AIR has evolved since its humble beginnings in 2012 in Fort Collins, Colorado. We’ve transformed from a small town’s big idea to an impactful program that has served several thousand artists, creatives and communities across the United States.

AIR was created to teach creatives and business people to share their strengths and connect. AIR worked with hundreds of people across the Intermountain West to pilot and begin the implementation of the programs.

Like many, 2020 was a transformative year for the AIR Institute.

In January and February Beth Flowers led AIR Facilitator Trainings for the six Appalachian state affiliates in Ohio, Kentucky, Virginia, and Tennessee. Shift Workshops were held in Martinsville, VA and Logan, OH. On Saturday, February 29 Beth finished the last training and drove from Berea, KY to the new home of the AIR Institute in Frederick, Maryland, just in time to lock down due to the COVID-19 pandemic.

But, of course, nothing stopped; everything just changed! Because of the success and national demand for the AIR programs, Berea College and AIR had decided that it was best to allow AIR the freedom to evolve and expand. Frederick, Maryland was identified as a great place for the new AIR Institute headquarters because of its vibrant arts scene, deep connection to the mountains of Western Maryland, and proximity to Washington D.C., airports and easy transportation routes to the existing AIR affiliates in Appalachia. In March, the AIR Institute incorporated as a Maryland nonprofit corporation, seated a national board, and on March 30, Berea College transferred all intellectual and financial assets of the program to the new AIR Institute.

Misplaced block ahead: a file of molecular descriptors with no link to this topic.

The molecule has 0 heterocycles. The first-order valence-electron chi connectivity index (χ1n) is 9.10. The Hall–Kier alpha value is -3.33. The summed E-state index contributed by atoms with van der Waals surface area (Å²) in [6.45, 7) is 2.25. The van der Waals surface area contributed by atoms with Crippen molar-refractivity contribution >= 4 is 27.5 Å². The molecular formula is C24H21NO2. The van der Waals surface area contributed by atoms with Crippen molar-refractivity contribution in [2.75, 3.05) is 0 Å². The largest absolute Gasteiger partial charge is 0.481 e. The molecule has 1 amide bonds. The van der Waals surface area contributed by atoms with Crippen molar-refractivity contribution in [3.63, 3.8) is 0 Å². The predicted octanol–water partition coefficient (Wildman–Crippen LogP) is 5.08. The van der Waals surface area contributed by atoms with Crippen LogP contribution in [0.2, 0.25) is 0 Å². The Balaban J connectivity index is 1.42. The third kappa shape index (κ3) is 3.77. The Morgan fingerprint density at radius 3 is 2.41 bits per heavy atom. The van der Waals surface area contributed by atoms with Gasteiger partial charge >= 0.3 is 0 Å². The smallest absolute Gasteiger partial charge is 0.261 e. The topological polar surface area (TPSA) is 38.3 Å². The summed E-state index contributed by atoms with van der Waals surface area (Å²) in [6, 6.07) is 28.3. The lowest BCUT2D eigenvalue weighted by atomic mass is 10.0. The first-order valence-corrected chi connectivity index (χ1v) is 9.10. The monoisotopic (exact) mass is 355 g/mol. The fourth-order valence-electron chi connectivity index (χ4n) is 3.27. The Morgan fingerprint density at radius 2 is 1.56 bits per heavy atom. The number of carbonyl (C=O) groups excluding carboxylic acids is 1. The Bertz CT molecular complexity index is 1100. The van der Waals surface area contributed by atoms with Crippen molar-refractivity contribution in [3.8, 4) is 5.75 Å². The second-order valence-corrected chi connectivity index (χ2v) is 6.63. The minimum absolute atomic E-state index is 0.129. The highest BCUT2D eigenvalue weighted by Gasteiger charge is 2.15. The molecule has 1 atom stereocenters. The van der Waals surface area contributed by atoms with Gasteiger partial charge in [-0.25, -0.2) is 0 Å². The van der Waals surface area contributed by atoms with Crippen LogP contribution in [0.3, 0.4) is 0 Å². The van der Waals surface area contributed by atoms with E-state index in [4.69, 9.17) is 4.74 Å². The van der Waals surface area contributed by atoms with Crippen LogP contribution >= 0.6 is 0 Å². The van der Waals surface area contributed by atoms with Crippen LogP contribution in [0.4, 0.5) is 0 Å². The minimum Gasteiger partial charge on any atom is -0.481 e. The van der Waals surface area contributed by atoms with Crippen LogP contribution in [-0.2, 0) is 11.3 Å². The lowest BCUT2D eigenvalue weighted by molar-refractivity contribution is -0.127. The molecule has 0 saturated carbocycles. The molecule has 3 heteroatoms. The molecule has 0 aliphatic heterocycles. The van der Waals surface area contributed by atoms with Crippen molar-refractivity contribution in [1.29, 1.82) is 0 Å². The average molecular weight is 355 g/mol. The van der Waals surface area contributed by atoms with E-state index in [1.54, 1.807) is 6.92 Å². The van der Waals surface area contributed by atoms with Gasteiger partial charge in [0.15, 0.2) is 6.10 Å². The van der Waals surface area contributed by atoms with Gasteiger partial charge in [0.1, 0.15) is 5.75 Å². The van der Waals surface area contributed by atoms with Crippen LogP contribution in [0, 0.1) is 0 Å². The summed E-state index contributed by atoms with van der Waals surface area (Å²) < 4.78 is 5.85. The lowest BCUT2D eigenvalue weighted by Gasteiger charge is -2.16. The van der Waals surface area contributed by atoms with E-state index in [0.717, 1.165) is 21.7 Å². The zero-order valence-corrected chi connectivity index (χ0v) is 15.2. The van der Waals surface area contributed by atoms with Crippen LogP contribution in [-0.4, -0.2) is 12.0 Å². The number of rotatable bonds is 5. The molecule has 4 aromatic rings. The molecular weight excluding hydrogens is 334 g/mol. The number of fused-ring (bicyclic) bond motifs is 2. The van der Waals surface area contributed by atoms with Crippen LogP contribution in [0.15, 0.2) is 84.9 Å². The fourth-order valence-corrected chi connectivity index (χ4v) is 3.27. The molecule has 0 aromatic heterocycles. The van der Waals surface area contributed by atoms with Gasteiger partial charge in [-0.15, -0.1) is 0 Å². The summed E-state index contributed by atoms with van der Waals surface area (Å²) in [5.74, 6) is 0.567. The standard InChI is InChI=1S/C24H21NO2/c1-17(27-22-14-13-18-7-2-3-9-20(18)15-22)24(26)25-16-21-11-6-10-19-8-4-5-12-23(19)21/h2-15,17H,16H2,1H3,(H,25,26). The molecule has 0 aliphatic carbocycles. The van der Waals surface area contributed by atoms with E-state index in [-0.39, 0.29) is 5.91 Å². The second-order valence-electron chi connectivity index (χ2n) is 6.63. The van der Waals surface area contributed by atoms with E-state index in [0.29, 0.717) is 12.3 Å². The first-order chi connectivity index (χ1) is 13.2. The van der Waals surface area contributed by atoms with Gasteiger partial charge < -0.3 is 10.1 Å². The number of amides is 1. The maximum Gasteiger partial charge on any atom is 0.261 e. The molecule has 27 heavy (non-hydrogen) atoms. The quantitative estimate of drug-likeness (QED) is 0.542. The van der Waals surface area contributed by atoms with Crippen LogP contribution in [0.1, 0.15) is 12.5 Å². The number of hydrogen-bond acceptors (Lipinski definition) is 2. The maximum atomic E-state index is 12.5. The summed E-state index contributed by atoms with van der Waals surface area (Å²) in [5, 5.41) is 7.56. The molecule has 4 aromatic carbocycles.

April 1, Beth Flowers was formally hired as the Executive Director of the AIR Institute by the Board of Directors. Fortunately, a home office for Beth was always the plan for AIR as it began its evolution to a national model, so when COVID-19 changed all of our lives, AIR was well situated for shifting and evolving to new online platforms and models.

During May and June, the Board of Directors and Beth refined and adopted a new mission statement and values that we are proud of and believe will take AIR to its vision of raising the value of the arts and creativity in every community across the country. New strategies and delivery models are now in development and there are plans for new state affiliates and programs that will reach the entire United States.

July brought official 501C3 federal nonprofit tax status and now new partners and affiliates are preparing for virtual, hybrid, and maybe even in-person trainings in 2021.

Our Mission

The AIR Institute provides rural and under-resourced communities with programming that inspires new connections and ignites the creative economy. Creative people expand business skills, businesspeople get more creative; they learn to collaborate, adapt, and thrive together.

Our Values

The AIR Institute is built upon values of diversity, equity, and inclusion. We believe diversity of people, opinions, and experiences, at decision-making tables, make communities and economies stronger. We believe that historical and current inequities must be addressed and remedied. We work to ensure that our communities have full access to essential education, tools, and resources that build self-determination, resilience, cultural equity, and creativity. We practice and teach consensus-based collaboration. We believe every community is unique and should define its own measure of success: quality of life, economic stability, individual accessibility, and opportunity.